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Wednesday, March 23, 2011

Consistency and the Three P's

Much as I dislike being one of those coaches who harps on people about establishing healthy habits and routines, I'm going there today because, well, it's my second blog post and I must do it at least once.

Most of us have come to understand that we are, in fact, creatures of habit. We establish rote routines throughout life via a process of careful experimentation.

"Wait, What?! Experimentation?" you might be saying. "I thought we were talking about habits here. Aren't those the mindless, autopilot activities I do without thinking?"

One word, consistency. All habits are designed with near scientific precision. We teach ourselves how to produce specific result with consistent actions. Through repetition these consistent choices develop into habits, which we use to efficiently free our energy for relaxation and more immediate problem solving.

At this point let me pass along the most complete examination of habits I've found to date. The Three P's. (My kettlebell students will recognize the Three P's as reasons for doing joint mobility and recovery exercises before, during and after a workout.)

P #1: Preparation. In practical terms this is a 5 to 15 minute physical routine, such as range of motion drills and core warm-up exercises, to prepare your body to work under load. In higher level training, this is periodically meeting with a coach to evaluate your form and develop a workout program to meet your goals, or taking workshops to freshen up your technique. Preparation is a habit that separates casual gym goers from serious athletes.

P #2: Prevention. Injury prevention is an important habit for longevity in a sport. Many kettlebell lifters use joint mobility, range of motion and recovery exercises to keep them active for decades. Another side of prevention is knowing when to stop. Overwork is a main cause of athletic injuries.  High-level athletes use post-workout recovery routines to prevent soreness and overuse injuries from intense workouts.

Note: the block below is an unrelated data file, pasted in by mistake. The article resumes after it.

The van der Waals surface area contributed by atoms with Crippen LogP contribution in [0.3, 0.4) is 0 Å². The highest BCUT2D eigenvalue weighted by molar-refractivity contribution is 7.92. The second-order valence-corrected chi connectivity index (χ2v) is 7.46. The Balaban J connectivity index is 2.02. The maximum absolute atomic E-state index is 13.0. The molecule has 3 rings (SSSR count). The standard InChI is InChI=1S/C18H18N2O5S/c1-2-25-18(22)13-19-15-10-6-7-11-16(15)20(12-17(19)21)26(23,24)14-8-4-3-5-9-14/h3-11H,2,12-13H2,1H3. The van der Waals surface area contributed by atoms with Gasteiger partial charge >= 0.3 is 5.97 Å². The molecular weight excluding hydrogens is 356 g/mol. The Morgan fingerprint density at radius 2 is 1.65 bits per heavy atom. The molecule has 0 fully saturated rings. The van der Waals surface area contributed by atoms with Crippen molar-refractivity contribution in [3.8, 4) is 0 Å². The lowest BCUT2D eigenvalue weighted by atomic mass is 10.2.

P #3: Performance. Often overlooked in casual workout situations, performance habits are the small physical twitches, gestures and exhalations Olympians use when preparing to compete. Consistent use of recovery exercises, specific breathing patterns and unweighted movements influence our ability to achieve higher levels of mastery.

Next time you go to the gym I invite you to take a look at how you approach the entire experience. Have you built consistency into your workout routine? Can you identify the Three P's in your athletic training habits?

Having fun is just as important as staying focused on the workout, so please take all habits lightly.

Tuesday, March 15, 2011

Kettle Balls?

A bowling ball with a handle?

Yes, that is frequently how both steel and cast iron kettlebells are described.
An old strength endurance tool from Russia, the original word "girya" indicated a counter weight for shipyard scales. The person who moved the girya was known as the "giryvek" or "kettlebell man."
This all makes since to look at the things. They are bottom-heavy, like a rounded bucket full of metal with a built-in handle for ease of maneuvering.
Once a person as seen one the shape is unmistakable, but the name is often mistaken.

As a trainer of kettlebells I've heard everything, kettle balls, cow bells, cow balls.... it's a little out of control.
In the early days of my kb lifting practice I even asked "do they ring..?" Well, some of them actually do have loose steel inside which creates a chiming sound when in action.

So to de-mystify the name for my friends and fellow lifters, I looked it up on good old Wikipedia and found the original us of the word "bell".
It all starts with dumb bell. According to my Wikipedia source, and the Oxford Dictionaries online, the solid clacker of a church bell was in fact used for strength training back in the 18th century. As it was the silent part of the instrument, the word "dumb"discribed it as being soundless.

This does not explain why weightlifters carried over the suffix with "barbell" other than the convenience of word recognition. Infact, many "old time" strongmen trained with a variety of objects, both symetrical and asymetrical, farm tools, mechanical parts, some even resembling train axles. A main characteristic of these object is that they are made of metal. This makes them very consistent, which is my favorite feature of my training tool of choice, the kettlebell.